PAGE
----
Govt vows to upgrade hospital services
Updated: 2012-09-18 07:44
By Shan Juan (China Daily)
Improving public medical units long considered toughest task
China will firmly push forward reform programs at public hospitals, which currently supply more than 90 percent of the nation's medical care, Minister of Health Chen Zhu said at a news conference on Monday.
Chen said public hospitals will see moderate development as more room will be made for growth of private investments in the sector. China currently has more than 13,000 public hospitals.
To date, reform programs have been launched in more than 2,000 public hospitals, mainly at the county level, and "we'll expand that into more than 300 additional counties within the year", he said.
"In coming years, the priority of public hospitals should be shifted to the improvement of medical treatment and service quality while providing basic medical care for the people," he said.
Under the medical reforms launched by the central government in 2009, public hospital reform has long been considered the toughest task, experts said.
For a long time, public hospitals have been harshly criticized for their random prescriptions, high prices and inadequate medical resources. Doctors were wrongly encouraged to prescribe expensive or unnecessary drugs to patients, from which hospitals usually sought profits.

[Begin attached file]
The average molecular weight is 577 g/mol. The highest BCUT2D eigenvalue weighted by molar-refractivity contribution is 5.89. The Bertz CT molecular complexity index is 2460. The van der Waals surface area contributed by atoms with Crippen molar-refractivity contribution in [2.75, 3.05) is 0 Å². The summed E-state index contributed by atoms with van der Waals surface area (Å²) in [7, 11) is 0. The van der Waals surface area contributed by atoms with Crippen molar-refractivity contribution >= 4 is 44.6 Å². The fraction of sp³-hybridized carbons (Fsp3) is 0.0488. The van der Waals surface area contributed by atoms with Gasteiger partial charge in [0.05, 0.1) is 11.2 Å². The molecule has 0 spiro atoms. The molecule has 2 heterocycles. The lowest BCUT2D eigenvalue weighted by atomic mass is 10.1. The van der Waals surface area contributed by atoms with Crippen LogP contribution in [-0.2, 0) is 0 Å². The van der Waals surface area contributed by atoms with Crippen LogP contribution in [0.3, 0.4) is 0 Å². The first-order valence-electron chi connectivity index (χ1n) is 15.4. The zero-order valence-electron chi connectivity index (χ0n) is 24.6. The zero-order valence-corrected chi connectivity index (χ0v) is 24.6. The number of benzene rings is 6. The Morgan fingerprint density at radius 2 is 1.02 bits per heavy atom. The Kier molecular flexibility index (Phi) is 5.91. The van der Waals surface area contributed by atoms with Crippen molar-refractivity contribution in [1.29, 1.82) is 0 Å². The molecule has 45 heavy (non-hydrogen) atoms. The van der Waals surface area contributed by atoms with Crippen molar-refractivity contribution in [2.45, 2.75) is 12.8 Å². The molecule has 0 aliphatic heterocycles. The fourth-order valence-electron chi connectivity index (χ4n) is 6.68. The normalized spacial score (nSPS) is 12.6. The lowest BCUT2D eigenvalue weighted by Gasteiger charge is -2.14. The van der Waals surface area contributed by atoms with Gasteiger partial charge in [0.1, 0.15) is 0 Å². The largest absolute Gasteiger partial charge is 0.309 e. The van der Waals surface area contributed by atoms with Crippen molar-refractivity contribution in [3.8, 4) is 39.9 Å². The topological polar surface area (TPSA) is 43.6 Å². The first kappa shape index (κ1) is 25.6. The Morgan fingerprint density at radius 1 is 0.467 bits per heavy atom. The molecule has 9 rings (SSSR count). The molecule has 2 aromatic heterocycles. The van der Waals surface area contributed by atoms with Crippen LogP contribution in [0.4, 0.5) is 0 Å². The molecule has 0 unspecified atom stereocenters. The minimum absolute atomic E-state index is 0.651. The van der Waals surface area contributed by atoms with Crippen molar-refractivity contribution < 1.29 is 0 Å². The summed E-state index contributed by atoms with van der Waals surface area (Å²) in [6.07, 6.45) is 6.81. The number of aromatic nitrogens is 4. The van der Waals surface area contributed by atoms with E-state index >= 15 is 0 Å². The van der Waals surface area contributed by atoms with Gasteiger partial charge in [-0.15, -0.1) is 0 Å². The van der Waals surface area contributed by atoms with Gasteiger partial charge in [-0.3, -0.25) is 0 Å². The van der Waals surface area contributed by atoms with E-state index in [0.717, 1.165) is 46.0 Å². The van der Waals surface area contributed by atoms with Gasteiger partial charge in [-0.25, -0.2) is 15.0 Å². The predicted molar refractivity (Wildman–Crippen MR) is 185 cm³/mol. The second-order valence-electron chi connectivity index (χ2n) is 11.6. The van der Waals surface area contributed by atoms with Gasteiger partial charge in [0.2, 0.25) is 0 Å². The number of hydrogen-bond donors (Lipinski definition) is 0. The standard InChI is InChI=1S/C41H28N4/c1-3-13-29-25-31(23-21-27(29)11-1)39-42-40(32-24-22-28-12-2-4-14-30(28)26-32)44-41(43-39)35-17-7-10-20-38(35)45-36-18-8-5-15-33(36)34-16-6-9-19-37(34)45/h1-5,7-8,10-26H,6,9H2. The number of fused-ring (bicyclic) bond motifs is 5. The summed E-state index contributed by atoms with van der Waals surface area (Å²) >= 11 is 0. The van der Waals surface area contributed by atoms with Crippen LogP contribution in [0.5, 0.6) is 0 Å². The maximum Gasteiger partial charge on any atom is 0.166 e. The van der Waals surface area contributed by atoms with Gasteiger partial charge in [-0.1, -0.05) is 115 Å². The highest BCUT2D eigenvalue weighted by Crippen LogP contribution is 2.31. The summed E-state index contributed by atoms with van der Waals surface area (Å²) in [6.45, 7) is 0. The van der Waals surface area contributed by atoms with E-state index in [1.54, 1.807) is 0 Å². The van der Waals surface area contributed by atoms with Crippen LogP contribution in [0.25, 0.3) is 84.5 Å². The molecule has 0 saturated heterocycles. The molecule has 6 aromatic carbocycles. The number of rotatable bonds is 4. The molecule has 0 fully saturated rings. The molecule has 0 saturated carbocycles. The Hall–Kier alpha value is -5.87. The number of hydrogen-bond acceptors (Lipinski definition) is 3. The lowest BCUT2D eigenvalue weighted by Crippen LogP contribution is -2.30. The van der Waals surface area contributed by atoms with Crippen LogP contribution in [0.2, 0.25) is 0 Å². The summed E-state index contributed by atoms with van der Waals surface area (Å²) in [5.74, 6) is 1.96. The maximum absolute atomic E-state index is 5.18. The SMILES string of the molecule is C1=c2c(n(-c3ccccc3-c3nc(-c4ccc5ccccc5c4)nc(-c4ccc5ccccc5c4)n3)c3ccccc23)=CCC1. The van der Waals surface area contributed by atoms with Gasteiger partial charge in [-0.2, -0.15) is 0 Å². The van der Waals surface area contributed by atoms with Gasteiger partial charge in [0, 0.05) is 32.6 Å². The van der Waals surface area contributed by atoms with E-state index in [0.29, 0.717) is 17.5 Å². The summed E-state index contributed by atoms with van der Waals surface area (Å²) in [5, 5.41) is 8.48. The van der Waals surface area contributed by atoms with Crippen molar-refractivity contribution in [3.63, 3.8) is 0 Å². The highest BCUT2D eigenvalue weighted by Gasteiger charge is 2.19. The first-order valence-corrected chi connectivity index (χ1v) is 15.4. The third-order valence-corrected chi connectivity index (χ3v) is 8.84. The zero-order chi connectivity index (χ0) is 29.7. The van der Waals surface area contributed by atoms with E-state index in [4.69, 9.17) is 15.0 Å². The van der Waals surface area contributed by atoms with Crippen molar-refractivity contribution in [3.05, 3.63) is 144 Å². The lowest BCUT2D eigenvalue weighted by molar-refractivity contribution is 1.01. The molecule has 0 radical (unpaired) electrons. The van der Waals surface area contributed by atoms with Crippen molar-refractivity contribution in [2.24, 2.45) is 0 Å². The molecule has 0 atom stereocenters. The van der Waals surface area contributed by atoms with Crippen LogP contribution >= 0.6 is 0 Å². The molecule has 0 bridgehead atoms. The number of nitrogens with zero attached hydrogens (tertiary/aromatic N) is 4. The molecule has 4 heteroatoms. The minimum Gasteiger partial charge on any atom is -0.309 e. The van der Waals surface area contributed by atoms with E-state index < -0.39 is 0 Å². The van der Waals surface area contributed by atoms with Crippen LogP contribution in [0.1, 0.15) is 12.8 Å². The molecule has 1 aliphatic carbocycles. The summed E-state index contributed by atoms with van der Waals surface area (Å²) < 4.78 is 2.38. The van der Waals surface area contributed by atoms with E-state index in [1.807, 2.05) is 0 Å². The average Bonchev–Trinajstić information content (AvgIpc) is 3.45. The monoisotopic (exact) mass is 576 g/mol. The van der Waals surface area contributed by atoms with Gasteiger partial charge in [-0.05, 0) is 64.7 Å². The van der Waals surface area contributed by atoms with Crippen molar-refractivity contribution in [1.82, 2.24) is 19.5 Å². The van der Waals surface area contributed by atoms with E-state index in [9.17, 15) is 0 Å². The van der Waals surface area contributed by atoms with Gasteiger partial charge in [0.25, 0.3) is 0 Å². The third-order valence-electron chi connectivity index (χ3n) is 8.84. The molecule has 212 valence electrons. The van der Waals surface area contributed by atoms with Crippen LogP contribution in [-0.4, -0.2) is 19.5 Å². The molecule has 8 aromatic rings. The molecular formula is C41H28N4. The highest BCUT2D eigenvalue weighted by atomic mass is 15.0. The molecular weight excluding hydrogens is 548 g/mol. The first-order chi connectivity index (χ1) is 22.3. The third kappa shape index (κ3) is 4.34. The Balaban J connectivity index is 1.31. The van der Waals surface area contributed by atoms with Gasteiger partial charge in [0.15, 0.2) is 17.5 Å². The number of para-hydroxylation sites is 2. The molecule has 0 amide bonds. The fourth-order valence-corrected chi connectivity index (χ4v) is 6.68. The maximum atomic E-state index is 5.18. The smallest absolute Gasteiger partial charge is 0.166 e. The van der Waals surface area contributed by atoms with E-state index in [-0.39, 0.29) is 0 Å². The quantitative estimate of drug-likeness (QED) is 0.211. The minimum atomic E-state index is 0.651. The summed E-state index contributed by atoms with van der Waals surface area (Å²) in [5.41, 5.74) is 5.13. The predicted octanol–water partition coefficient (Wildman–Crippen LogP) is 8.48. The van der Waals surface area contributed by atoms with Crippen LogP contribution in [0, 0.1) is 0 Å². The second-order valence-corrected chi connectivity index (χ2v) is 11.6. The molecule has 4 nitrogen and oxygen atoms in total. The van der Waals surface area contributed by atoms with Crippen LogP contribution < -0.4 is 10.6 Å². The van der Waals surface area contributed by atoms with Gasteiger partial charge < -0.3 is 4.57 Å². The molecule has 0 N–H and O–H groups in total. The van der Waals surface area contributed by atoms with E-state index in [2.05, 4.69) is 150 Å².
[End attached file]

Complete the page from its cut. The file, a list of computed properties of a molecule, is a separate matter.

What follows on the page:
"Treating a common cold could easily cost me several hundred yuan," said Huo Jian, an office clerk in Beijing.
Despite that, key public hospitals were usually crowded as veteran doctors have always been scarce, she complained, adding that she used to pay an extra 500 yuan ($79) to see a specialist.
To address these problems, a series of measures have been introduced: improving service quality and efficiency; controlling medical costs; adjusting the pricing mechanism; and most important, weaning hospitals from their reliance on drug sales, said Wu Ming, assistant director of the Peking University Health Science Center.
"As the reform deepens, it will be extremely hard to bring the reforms to large public hospitals at cities given that the reforms include other government departments such as the Assets Supervision and Administration Commission of the State Council, and the Ministry of Human Resources and Social Security," she said.
Also, the government's approach to managing public hospitals should be fine-tuned to facilitate the reform, she said.
"Currently, authorities intervene too much in public-hospital operations such as employment," Wu said.
She suggested introducing a check-and-balance system comprising a council of trustees, the hospital president, and a board of supervisors, which has been piloted at Beijing's Chaoyang Hospital and Friendship Hospital, both of which are public.
In each case, the council appointed by the capital's hospital management bureau has the say in the hiring of hospital presidents.
"Thereafter, the president not only represents the hospital but also the government. Enforcing government policies tops the president's work agenda," she said.
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